Travels with V
Stop-over in Fantasyland
We made Singapore a long stop-over on our way to Indonesia, because we really wanted to explore this very special metropolis that’s a city but also a sovereign state. An old pirate’s nest and fishing village that in the early 1800s became a british hub for the Asia trade. It became a country in 1965 and it’s only natural resource was it’s harbour. Which wasn’t so bad, today Singapore is among the richest nations in Asia and a financial ang technology hotspot.
Top 5 in Singapore:
- Top park: The Botanical Garden is in every aspect a great and varied forest with over 1000 varieties of orchids, a tropical forest with a canopy walkway and a dedicated ginger garden (!)(https://www.nparks.gov.sg/sbg)
- Top wow!: Gardens by the Bay, behind Marina Bay Sands. Here you’ll find the spectacular Supertrees, and two giant greenhouses, one of them containing a whole mountain with a cloud forest on top. And yes, you can use the elevator.
- Food: Foodstalls are found in many shopping centers, serving great chinese, malayan and indian food. Note: they can be extremely hot! Or go to Komala Vilas vegetarian restaurant in Little India, It’s amazing!
- Hotell: We stayed at super nice Wang’s near Chinatown, unfortunately they closed on 1 januari 2020.
- Bar: Raffles hotell is a must. And order Singapore Sling, even though it’s too sweet and ridiculaously overpriced.
Ethnically Singapore is a total mix of Malay, Chinese, Indian and European. This is good news for foodies, and there’s a lot to discover here. Not least in the old key quarters where old and shabby warehouses have been demolished and lots of restaurants and bars are now found..
MERLION, A TOURIST ATTRACTION AND A SYMBOL FOR SINGAPORE
For lunch try out the food courts that are found in most major shopping centres. This one is in Suntec City and it’s really crowded:
Singapore has transformed rapidly and today not many of the old buildings are left standing. But there’s at least one exception, Little India,as you would expect an area with mostly Indian population. here you’ll find wooden houses merrily painted and streets with small shops and eateries. The smell of curry and dhal is in the air. We seek out an old favourite, Komala Vilas which is a splendid but not so posh place. Their wonderful vegetarian food is served on banana leaves.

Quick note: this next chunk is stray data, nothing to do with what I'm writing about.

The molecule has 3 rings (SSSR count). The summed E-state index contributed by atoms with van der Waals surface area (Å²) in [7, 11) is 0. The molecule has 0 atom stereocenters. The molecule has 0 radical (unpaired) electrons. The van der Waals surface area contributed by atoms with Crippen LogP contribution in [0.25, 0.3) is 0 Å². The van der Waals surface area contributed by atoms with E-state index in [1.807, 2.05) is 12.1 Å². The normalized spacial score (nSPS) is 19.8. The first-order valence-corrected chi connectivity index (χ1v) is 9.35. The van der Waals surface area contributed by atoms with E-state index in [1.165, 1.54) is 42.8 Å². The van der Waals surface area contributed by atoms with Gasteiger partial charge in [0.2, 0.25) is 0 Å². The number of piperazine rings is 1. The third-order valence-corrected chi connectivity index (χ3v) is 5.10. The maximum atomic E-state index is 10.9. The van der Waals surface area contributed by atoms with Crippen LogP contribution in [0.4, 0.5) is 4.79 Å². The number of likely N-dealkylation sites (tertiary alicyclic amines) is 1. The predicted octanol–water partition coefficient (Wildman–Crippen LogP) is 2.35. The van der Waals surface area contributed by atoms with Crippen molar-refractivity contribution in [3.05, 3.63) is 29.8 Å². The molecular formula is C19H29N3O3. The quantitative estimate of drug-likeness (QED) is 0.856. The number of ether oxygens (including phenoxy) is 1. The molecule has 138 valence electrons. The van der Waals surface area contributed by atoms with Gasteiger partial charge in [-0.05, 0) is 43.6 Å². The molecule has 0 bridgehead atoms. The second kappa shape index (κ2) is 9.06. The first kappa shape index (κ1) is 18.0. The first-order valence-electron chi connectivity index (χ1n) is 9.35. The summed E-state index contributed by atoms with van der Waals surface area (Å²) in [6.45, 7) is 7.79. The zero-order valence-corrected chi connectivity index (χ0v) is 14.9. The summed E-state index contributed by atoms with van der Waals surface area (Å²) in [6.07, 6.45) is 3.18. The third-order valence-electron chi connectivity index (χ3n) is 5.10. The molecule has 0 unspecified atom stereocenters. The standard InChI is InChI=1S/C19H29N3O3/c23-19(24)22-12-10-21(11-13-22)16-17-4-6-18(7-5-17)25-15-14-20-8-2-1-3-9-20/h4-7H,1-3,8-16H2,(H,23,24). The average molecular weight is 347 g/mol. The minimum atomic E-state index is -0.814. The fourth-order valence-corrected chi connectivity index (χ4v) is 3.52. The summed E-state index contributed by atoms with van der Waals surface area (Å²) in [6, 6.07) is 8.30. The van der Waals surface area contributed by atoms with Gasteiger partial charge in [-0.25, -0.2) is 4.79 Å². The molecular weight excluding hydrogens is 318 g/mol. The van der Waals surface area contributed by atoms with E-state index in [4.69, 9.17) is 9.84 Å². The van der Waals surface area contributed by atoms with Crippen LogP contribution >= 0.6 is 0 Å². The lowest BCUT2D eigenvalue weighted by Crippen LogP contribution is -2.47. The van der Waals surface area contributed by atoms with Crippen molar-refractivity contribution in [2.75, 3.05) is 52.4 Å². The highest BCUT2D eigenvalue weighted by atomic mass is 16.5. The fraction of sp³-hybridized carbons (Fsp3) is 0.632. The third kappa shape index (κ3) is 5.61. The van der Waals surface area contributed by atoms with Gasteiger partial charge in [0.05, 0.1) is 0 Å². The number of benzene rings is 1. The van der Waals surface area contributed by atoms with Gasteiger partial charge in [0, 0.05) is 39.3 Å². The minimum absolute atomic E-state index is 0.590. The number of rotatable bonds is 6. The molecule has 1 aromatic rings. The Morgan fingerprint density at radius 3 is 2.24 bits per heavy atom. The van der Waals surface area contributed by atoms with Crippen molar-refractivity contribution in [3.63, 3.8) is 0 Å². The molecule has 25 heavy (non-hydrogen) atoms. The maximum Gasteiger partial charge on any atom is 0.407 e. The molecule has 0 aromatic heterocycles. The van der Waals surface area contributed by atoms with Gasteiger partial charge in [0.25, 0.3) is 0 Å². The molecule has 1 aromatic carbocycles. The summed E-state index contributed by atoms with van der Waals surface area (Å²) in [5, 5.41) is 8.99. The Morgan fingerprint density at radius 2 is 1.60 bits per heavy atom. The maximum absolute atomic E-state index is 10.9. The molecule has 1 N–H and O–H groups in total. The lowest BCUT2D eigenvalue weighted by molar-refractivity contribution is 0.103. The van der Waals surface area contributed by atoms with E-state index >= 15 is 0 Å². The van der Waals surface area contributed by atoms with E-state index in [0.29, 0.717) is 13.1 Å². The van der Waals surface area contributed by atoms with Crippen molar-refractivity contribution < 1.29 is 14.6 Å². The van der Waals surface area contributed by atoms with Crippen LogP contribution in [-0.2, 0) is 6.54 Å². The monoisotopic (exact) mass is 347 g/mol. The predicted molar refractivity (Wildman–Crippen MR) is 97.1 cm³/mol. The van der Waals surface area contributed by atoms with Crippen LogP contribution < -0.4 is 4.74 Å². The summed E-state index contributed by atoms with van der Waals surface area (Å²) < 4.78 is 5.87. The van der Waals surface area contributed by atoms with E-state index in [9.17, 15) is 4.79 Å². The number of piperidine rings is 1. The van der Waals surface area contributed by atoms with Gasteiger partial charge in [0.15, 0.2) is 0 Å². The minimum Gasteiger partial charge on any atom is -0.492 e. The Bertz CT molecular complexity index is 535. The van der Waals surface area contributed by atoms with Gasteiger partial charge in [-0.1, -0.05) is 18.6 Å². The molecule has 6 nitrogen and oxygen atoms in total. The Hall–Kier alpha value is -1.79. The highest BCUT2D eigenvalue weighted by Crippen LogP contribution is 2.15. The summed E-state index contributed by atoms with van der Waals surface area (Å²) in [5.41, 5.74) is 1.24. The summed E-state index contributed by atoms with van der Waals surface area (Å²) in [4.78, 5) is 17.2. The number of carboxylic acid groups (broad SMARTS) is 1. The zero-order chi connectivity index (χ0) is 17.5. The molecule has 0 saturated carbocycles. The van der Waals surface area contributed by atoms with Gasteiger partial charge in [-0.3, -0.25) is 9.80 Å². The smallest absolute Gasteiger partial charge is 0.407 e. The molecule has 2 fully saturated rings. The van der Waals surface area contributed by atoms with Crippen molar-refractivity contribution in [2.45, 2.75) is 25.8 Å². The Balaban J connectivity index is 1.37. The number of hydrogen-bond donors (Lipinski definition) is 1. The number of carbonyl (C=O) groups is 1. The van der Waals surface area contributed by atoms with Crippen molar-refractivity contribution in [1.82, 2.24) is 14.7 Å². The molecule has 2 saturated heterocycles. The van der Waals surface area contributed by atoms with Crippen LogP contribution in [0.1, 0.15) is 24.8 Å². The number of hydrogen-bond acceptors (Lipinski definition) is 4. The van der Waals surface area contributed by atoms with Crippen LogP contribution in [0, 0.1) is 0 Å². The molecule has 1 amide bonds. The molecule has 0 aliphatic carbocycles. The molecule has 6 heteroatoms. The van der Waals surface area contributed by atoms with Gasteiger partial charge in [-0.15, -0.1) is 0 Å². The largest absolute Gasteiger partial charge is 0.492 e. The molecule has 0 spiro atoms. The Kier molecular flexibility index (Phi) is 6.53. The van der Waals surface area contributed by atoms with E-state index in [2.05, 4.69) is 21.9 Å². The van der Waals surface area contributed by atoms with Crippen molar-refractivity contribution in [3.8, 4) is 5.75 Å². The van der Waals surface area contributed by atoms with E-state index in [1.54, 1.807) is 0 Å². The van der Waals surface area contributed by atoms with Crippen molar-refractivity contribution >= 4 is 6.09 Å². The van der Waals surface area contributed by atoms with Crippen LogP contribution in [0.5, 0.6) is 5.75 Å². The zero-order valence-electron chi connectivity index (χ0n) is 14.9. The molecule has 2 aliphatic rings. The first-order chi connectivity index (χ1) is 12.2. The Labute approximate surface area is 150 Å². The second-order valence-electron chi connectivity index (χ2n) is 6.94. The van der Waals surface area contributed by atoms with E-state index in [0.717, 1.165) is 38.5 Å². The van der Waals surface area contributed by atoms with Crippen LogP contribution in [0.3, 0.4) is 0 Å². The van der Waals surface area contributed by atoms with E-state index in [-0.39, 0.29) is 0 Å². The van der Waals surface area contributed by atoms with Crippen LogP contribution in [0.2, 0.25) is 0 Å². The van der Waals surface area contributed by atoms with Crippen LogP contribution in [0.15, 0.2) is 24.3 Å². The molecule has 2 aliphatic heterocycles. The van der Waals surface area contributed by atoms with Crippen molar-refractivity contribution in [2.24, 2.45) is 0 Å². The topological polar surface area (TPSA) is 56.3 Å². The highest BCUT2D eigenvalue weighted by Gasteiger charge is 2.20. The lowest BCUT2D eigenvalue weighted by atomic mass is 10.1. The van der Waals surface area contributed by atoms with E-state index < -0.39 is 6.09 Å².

Another survivor from older times is of course Raffles Hotel that opened in 1887 (!) and is probably best known for the cocktail Singapore Sling, that was invented here. Also famous for its long bar, unfortunately closed for renovation when we were there. But according to the ritual, the floor is covered with peanut shells. Customers eat the nuts from sacks and throw the shells on the floor.
Raffles Hotel is a quite big building but dwarfed by the gigantic office towers that surround it. But another hotel that’s extremely dominating is Marina Bay Sands, three 55-storey hotel buildings and a common long boat-like platform on top. It’s now an iconic building and you can see that architectural fantasies have been let loose also in nearby blocks.
Behind the Marina Bay Sands-complex is a large park called Gardens by the Bay. Equipped with tall constructions that resemble trees and crashed spaceships. The latter being two very big greenhouses, one with garden flowers from around the world called the Flower Dome, and the other containing a mountain with a humid cloud forest on top. From the top a 35 m high waterfall falls down on the ground.
The tre-like structures are called Supertrees and are covered with real greenery, but insider there’s tubes and ventilators regulating the climate in the greenhouses. When darkness falls the Supertrees lit up creating a magic world.
Singapore’s city has expanded rapidly during the last 100 years and because the land area is limited much of the original forests have been cut down and built upon. But there are some green lungs left and one that we recommend is the Botanical Gardens. It’s a big park with different kinds of environments, even a tropical forest. There’s also over a thousand different varieties of orchid here and ponds and waterfalls. In one of the ponds we se a number of black swans, but too far away for our cameras. This park has free entrance.
Singapore is in general a modern, square and straight giant shopping mall, and in now way can it be associated with a term like “atmosphere”. But one attraction that we found in all this steel, glass and concrete jungle is the Fountain of Wealth, inside Suntec City. A gigantic golden ring hovers over a fountain where water jets pour in all directions. Dead center under the ring a lot of water bubbles, and the urban myth here is that walking around this fountain and touching the water brings you fortune and health. Many business-type people do this so we guess asians are quite superstitious.
It’s easy to move around in Singapore, thanks to a superb subway system, with swift and frequent trains, calm queuing and clean carriages. Thankfully it’s strictly forbidden to eat the stinking durian fruit in here. In the escalators people stand to the right and climb to the left, opposite to what we do in the west, but it works perfectly.
One more thing. If you, like us, are continueing to Indonesia from Singapore of course you can fly to Jakarta from here. But that’s expensive. It’s much easier, cheaper and nicer to take the ferry from the harbour acros the Singapore Strait to Batam on Sumatra. An hour’s great and low-cost sea journey.
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